Morris, William, 1834–96, English poet, artist, craftsman, designer, social reformer, and printer. He has long been considered one of the great Victorians and has been called the greatest English designer of the 19th cent.
While at Oxford, Morris, along with his lifelong friend Edward Burne-Jones, became deeply interested in the ritual and architecture of the Middle Ages. However, Morris's great awakening came through his readings of John Ruskin, whose ideas on aestheticism and social progress he gradually adopted. In 1856, after being apprenticed to an architect, Morris attached himself to the brotherhood of Pre-Raphaelites and through the encouragement of Dante Gabriel Rossetti began to paint and write. In 1858 he published his first volume of poems, The Defence of Guenevere and Other Poems. This was followed by The Life and Death of Jason (1867) and The Earthly Paradise (3 vol., 1868–70), in which a group of medieval Norse wanderers seek a land where there is no death or misery. Although popular in its time, his poetry is not widely read today.
With friends, he started (1861) the firm of decorators later famous as Morris and Company, which, in reaction to growing industrialism, sought a return to the working operations of the Middle Ages and a revitalization of the splendor of medieval decorative arts (see arts and crafts). He made carvings, stained glass, tapestries, carpets, wallpaper, chintzes, and furniture. Today he is especially known for his fabric and wallpaper designs, gracefully elaborate all-over patterns usually based on floral or animal motifs. In the 1870s he founded the Society for the Preservation of Ancient Buildings.
Morris also became interested in politics and reform, joining (1883) the socialist Democratic Federation and forming (1884) the Socialist League. Two notable prose works came out of this political phase, The Dream of John Ball (1888) and News from Nowhere (1891). In these works Morris contrasts the ugliness of the machine world with the poetry and beauty of the Middle Ages, setting forth the doctrine that art is the expression of joy in labor rather than an exclusive luxury. He made no distinction between art and craft and saw fine design and workmanship as the salvation of the industrial society. His last artistic venture, and one of his most important, was the Kelmscott Press in Hammersmith (est. 1890), where he designed the type, page borders, and bindings of fine books. Morris had a profound influence on the printing industry with his brilliant graphic contrast of ink with page and his elegantly designed type.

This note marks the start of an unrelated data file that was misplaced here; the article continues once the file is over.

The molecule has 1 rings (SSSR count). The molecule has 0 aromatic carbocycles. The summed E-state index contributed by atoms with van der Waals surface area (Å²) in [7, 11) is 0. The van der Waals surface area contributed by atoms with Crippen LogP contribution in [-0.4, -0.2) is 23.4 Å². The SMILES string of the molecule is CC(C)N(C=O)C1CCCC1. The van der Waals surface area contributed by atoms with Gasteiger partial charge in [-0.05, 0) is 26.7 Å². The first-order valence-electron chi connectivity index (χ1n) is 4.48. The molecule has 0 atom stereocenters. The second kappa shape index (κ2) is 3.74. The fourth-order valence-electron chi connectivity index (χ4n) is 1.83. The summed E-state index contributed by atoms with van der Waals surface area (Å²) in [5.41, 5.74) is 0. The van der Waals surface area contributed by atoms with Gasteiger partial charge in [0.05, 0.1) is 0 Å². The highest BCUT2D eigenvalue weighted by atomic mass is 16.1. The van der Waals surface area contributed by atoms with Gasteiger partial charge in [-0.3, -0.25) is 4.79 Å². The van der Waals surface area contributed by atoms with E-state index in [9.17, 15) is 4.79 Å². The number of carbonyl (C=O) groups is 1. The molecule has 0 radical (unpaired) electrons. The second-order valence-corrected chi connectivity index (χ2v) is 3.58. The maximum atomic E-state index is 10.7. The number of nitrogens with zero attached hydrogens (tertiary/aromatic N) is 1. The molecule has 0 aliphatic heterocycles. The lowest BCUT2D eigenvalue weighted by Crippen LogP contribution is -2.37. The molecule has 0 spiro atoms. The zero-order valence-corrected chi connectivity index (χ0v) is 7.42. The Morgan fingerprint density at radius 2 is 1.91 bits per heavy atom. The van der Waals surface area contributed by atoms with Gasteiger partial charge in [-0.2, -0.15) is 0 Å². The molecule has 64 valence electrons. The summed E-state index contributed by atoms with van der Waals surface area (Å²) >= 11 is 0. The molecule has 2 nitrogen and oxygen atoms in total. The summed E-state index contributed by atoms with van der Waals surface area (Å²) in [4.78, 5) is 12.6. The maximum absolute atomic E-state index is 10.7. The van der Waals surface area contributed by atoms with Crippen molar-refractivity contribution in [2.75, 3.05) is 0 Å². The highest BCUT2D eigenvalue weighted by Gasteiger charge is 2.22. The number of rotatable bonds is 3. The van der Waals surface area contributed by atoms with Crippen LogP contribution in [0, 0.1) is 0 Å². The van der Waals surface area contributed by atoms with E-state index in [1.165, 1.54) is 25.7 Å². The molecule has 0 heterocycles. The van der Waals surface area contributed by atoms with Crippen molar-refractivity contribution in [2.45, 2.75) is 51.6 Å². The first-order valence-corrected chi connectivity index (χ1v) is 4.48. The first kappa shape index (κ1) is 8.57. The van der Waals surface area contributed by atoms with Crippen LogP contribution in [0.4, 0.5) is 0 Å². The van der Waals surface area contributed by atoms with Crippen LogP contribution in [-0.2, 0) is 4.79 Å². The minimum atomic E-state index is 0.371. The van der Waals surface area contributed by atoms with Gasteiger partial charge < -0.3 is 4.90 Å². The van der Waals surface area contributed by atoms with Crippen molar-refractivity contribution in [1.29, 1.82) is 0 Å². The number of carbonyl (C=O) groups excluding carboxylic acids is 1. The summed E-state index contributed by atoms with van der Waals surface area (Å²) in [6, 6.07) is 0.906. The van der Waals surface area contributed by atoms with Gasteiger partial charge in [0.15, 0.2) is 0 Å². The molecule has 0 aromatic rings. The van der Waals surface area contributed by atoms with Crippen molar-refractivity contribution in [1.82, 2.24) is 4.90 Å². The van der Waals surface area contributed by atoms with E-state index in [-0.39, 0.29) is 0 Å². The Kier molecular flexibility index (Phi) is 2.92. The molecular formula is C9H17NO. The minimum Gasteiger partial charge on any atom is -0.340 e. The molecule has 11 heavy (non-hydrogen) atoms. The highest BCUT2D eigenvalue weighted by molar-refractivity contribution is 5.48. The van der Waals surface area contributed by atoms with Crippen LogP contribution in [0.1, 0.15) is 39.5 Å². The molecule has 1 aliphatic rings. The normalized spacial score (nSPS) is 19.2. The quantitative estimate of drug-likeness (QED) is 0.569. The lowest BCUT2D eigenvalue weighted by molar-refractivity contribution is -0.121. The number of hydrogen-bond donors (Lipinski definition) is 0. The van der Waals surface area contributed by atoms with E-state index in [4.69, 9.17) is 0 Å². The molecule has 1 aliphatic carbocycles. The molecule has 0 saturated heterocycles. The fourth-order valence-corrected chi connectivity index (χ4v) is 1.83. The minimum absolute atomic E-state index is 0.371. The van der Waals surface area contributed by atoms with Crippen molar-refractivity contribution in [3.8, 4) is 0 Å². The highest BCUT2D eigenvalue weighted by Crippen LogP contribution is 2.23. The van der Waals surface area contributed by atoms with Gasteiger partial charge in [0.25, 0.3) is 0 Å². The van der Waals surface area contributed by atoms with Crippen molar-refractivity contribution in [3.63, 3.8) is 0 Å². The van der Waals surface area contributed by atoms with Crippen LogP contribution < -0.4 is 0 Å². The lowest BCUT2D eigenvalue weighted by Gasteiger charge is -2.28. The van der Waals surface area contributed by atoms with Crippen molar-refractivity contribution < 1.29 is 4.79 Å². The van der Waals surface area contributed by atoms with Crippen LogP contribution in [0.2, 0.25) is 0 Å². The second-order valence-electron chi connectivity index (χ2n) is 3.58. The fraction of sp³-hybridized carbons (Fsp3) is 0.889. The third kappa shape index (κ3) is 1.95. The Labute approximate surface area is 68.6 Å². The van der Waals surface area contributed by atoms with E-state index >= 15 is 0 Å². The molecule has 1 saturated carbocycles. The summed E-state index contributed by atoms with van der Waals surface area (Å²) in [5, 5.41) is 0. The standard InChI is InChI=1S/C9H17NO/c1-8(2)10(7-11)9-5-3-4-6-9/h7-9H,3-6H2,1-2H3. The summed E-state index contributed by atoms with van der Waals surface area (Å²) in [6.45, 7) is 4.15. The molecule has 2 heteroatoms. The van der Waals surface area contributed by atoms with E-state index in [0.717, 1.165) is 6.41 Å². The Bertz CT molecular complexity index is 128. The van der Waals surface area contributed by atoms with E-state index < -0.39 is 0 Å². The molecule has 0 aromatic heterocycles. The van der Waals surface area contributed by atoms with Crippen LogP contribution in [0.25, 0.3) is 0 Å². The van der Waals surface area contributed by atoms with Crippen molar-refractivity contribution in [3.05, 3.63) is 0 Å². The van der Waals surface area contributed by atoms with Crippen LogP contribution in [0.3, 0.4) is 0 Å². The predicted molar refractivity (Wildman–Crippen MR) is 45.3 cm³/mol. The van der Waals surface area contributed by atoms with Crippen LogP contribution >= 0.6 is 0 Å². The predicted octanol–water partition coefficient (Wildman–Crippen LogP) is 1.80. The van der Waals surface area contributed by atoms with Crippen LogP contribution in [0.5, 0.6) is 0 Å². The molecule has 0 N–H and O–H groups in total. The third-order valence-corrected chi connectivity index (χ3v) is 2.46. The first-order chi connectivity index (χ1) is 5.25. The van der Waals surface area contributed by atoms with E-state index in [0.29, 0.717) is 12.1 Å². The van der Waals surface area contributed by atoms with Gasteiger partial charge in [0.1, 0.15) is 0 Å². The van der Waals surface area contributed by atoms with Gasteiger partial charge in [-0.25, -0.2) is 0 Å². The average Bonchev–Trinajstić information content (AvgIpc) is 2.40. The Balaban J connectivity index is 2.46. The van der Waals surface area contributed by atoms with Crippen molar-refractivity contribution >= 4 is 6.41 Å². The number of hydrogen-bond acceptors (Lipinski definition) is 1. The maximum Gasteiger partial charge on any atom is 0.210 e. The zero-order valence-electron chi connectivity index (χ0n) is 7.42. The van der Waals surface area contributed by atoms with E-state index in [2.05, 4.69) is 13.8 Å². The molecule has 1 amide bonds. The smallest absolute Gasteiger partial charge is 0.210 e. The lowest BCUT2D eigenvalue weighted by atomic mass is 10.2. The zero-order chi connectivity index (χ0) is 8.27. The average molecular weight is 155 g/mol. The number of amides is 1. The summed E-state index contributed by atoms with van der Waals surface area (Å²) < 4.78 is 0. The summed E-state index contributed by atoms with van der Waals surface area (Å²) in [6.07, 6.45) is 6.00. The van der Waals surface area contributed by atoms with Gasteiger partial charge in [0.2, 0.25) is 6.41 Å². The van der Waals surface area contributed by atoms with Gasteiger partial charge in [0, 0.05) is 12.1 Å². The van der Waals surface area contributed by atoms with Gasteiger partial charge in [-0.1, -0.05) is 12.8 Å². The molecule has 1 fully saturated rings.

See his collected works (24 vol., 1910–15; repr. 1966); his lectures, ed. by E. D. Le Mire (1969); selections, ed. by his daughter, May Morris (1936, repr. 1962); biographies by J. W. Mackail (1912, repr. 1970), P. Henderson (1967), and F. MacCarthy (1995); studies by P. R. Thompson (1967) and R. Watkinson (1967).
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